Circumcision, or the removal of the foreskin of the penis, is a common practice in the US. Although some people choose this procedure for religious reasons, others choose it for social or health-related reasons.
Some people are surprised to learn that research has found a link between circumcision and the risk of HIV. What is this link? Does foreskin protect against STDs like HIV, which would mean that circumcision would increase the risk? Or can being uncircumcised cause infections with HIV, meaning that circumcision is protective?
In the 1980s, a series of studies was done to assess the impact of circumcision on the risk of acquiring HIV. The studies were done in communities in Kenya and Uganda, where there is a relatively high level of transmission of HIV.
For these studies, the men who signed up were divided into two groups. Half of them were circumcised right away, while the other half didn’t get their circumcision until later. During the period of the study, one group was circumcised, while the other wasn’t. The groups were then followed to see how many men in each group got HIV.
The results surprised even the researchers. In terms of acquiring HIV, uncircumcised risk was more than double the circumcised risk. The effect was so strong that all three trials were stopped early, so the uncircumcised men could get their procedure.
So what does circumcision prevent or cause, in order to reduce HIV risk? Researchers don’t have definite answers to this, but there are some theories. The inner surface of the foreskin is extremely thin and delicate, so it’s easier for the virus to penetrate. In addition, the foreskin has a high concentration of Langerhans cells, which are cells of the immune system that HIV targets. By covering the end of the penis, the foreskin makes the skin of this area more delicate, which leads to a higher risk of skin irritation during sex. HIV can more easily enter the body through irritated skin.
The results of these three studies have resulted in large-scale circumcision campaigns in African countries by the World Health Organization, the Gates Foundation, and other groups. However, it’s important to note that these studies are not without their critics.
Some doctors have noted serious flaws with the design of these studies, and argue that they are not of high enough quality to justify widespread circumcision of males. For example, very large numbers of men dropped out of each study before it was completed. The trials were also not very long. Additionally, the circumcised men had to abstain from sex for a period of time after the procedure, while the uncircumcised ones did not. This could have meant that the uncircumcised men were exposed to more sex, and therefore more risk, than the circumcised men, which would explain their higher HIV rates. These issues cause some doctors to question whether it’s really been proven that circumcision reduces HIV risk.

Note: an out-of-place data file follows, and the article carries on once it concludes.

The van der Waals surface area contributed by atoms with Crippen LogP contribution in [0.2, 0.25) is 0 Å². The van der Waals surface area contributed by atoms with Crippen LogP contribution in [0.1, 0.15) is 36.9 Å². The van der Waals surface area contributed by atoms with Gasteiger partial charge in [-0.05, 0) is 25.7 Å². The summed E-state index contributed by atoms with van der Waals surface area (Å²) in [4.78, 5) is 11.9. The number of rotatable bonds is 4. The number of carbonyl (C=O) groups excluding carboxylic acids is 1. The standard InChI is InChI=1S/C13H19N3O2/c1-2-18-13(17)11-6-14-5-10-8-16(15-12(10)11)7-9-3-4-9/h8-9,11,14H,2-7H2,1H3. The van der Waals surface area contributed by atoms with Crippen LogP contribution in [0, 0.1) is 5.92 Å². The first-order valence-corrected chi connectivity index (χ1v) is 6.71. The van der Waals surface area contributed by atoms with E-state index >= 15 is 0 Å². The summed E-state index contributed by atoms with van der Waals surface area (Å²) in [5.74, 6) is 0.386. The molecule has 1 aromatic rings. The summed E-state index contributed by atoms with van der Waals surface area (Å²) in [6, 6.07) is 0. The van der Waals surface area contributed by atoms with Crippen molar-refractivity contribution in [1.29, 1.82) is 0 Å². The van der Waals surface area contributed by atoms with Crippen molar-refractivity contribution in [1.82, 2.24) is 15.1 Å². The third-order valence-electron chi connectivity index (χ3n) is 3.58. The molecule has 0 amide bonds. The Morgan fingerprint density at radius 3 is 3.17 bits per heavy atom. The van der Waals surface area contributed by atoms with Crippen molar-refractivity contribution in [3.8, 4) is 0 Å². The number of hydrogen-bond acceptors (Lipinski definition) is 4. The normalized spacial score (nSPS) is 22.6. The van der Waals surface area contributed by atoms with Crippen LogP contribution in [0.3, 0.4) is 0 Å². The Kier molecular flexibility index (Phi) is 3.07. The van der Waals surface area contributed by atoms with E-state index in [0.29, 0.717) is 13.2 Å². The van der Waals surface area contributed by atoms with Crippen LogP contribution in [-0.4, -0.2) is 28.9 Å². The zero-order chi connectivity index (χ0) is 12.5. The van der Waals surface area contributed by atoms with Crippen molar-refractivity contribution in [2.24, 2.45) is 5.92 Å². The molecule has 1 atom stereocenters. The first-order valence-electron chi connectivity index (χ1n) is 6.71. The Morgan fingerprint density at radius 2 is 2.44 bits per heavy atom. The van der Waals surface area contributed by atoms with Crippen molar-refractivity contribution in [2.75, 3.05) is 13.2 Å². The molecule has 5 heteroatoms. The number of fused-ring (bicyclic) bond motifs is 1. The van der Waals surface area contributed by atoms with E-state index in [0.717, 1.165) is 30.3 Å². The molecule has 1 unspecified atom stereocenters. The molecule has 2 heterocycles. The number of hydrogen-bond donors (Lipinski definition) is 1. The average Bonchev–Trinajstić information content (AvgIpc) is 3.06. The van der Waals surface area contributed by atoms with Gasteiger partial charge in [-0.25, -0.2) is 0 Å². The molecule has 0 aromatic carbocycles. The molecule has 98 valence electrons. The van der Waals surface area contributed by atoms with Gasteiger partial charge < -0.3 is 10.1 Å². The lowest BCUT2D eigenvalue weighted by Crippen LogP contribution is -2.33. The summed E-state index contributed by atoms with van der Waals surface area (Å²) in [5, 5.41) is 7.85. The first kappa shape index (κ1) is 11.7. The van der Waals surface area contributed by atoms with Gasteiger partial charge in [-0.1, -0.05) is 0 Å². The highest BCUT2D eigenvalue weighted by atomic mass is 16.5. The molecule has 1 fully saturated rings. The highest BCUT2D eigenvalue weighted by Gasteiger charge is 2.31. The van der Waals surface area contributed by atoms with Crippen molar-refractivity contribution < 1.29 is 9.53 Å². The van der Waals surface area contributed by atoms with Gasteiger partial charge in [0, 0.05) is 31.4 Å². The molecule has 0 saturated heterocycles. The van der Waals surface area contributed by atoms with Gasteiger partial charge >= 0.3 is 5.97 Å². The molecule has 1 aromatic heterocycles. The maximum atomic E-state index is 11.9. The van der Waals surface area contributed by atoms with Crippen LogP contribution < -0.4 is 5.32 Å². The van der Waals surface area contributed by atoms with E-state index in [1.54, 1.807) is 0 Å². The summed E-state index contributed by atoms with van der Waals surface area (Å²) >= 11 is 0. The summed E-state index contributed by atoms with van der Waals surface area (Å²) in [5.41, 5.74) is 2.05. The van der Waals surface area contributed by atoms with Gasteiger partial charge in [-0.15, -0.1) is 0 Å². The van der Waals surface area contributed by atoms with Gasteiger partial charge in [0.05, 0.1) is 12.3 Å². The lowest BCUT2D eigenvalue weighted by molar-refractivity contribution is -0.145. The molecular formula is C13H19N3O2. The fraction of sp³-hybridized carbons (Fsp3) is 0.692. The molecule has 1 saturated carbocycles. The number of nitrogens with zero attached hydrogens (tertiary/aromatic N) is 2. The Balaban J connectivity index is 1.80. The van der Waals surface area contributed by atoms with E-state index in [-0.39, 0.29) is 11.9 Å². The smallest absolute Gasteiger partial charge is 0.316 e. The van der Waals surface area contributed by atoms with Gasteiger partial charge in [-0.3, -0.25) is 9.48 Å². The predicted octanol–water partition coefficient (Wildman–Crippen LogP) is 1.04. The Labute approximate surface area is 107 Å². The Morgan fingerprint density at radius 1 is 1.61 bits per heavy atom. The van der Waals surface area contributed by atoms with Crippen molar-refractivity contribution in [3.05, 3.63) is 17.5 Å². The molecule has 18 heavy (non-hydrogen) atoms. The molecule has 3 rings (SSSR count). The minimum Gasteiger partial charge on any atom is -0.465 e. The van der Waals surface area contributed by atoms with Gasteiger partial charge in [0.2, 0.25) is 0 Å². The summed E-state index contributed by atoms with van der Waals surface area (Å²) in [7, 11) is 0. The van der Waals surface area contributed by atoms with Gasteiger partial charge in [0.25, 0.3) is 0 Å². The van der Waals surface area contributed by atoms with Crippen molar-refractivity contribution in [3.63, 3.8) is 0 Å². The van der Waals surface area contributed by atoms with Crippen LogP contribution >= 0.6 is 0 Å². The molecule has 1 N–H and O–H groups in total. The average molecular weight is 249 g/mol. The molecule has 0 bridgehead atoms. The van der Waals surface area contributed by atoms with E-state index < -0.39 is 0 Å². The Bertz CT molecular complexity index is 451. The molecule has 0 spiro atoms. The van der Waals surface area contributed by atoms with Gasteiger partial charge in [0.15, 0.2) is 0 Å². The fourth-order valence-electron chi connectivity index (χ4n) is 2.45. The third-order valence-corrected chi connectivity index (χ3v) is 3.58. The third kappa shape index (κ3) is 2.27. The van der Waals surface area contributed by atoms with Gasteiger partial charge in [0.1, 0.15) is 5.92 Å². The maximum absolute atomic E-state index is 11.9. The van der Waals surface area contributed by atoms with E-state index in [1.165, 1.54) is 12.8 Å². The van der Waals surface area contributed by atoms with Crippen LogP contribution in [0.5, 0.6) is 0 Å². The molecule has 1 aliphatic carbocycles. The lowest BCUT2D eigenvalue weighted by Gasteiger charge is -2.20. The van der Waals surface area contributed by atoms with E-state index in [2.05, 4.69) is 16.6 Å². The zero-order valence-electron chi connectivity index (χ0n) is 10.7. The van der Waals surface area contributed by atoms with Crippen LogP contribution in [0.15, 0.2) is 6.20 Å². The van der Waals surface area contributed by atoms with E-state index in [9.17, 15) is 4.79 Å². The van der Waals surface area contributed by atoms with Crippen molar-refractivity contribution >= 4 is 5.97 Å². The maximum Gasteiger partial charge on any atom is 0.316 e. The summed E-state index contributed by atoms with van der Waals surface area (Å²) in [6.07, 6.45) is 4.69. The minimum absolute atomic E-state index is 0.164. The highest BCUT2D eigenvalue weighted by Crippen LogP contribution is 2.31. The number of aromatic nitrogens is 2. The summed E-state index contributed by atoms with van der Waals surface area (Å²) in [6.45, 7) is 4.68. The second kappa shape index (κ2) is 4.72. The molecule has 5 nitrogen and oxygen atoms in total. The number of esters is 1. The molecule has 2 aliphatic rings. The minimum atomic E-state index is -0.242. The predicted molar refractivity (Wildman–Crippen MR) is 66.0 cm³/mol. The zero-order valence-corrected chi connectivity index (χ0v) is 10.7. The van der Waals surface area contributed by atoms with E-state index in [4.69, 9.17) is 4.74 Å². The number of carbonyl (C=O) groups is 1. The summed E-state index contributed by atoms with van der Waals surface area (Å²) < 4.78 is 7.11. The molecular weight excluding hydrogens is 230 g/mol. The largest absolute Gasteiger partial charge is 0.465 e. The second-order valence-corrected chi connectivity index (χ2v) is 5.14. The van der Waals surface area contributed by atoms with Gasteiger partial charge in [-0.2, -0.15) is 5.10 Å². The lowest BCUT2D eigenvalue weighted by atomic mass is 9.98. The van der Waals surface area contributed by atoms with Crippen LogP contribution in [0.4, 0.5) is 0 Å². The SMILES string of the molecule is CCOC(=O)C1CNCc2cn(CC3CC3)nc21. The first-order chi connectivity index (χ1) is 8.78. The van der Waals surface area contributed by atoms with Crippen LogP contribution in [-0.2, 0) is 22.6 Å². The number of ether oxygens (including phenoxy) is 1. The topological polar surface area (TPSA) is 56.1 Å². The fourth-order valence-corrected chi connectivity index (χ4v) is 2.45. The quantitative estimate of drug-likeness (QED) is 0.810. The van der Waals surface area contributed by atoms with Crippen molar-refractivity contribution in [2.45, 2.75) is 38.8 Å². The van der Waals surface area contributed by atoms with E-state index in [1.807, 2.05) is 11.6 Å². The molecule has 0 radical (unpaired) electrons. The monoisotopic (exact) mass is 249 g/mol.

The World Health Organization is currently actively seeking to circumcise as many males as possible in areas where HIV is highly prevalent. In terms of circumcision and AIDS, the WHO hopes that this could prevent deaths from HIV in these areas of the world. However, the mass circumcision campaign is highly controversial, and there are concerns that African boys are being coerced or even forced into getting circumcised.
In the US, health authorities have stopped short of recommending universal circumcision. This is largely because community transmission of HIV in the US is much less common. Factors like the availability of HIV testing (including home testing), the use of antiretroviral therapy, and widespread condom availability all contribute to keeping the risk of HIV relatively low. Because the baseline risk is lower, the benefit of circumcision is also reduced.
It should also be noted that, while circumcision is popular in the US, there are also many people who object to this procedure because it involves removing healthy tissue from a baby’s body. Given that HIV can also be prevented by using condoms, some people don’t consider a potential reduction in HIV risk to be a good enough reason for doing the procedure.
Auvert B, Taljaard D, et al. Randomized, controlled intervention trial of male circumcision for reduction of HIV infection risk: the ANRS 1265 Trial. PLoS Med 2005 Nov;2(11):e298. doi: 10.1371/journal.pmed.0020298.
Bailey RC, Moses S, et al. Male circumcision for HIV prevention in young men in Kisumu, Kenya: a randomised controlled trial. Lancet 2007 Feb 24;369(9562):643-56. doi: 10.1016/S0140-6736(07)60312-2.
Collier C. The studies that launched a thousand snips. CMAJ 2012 Jan 10; 184(1): E37–E38. doi: 10.1503/cmaj.109-4029.
Gray RH, Kigozi G, et al. Male circumcision for HIV prevention in men in Rakai, Uganda: a randomised trial. Lancet 2007 Feb 24;369(9562):657-66. doi: 10.1016/S0140-6736(07)60313-4.
Preventing HIV through safe voluntary medical male circumcision for adolescent boys and men in generalized HIV epidemics: recommendations and key considerations. World Health Organization (2020). https://www.who.int/publications/i/item/978-92-4-000854-0. Accessed 15 April 2022.
Trends in Circumcision for Male Newborns in U.S. Hospitals: 1979–2010. Centers for Disease Control and Prevention (2015). https://www.cdc.gov/nchs/data/hestat/circumcision_2013/circumcision_2013.htm. Accessed 15 April 2022.